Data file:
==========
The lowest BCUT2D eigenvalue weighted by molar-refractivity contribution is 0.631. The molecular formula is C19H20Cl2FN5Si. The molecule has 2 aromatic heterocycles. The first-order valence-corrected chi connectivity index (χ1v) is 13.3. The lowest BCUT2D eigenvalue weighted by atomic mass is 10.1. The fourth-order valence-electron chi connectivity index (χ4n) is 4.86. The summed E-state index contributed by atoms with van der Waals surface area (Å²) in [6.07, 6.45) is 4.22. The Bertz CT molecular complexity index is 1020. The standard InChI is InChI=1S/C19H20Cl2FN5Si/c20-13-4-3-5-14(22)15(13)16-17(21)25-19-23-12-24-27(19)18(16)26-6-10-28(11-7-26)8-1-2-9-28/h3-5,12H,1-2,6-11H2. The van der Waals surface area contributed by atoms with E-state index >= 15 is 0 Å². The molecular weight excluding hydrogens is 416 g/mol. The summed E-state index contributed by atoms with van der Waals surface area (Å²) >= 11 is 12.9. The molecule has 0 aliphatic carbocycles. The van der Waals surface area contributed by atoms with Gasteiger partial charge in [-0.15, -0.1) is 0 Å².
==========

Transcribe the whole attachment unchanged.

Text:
The lowest BCUT2D eigenvalue weighted by molar-refractivity contribution is 0.631. The molecular formula is C19H20Cl2FN5Si. The molecule has 2 aromatic heterocycles. The first-order valence-corrected chi connectivity index (χ1v) is 13.3. The lowest BCUT2D eigenvalue weighted by atomic mass is 10.1. The fourth-order valence-electron chi connectivity index (χ4n) is 4.86. The summed E-state index contributed by atoms with van der Waals surface area (Å²) in [6.07, 6.45) is 4.22. The Bertz CT molecular complexity index is 1020. The standard InChI is InChI=1S/C19H20Cl2FN5Si/c20-13-4-3-5-14(22)15(13)16-17(21)25-19-23-12-24-27(19)18(16)26-6-10-28(11-7-26)8-1-2-9-28/h3-5,12H,1-2,6-11H2. The van der Waals surface area contributed by atoms with E-state index >= 15 is 0 Å². The molecular weight excluding hydrogens is 416 g/mol. The summed E-state index contributed by atoms with van der Waals surface area (Å²) >= 11 is 12.9. The molecule has 0 aliphatic carbocycles. The van der Waals surface area contributed by atoms with Gasteiger partial charge in [-0.15, -0.1) is 0 Å².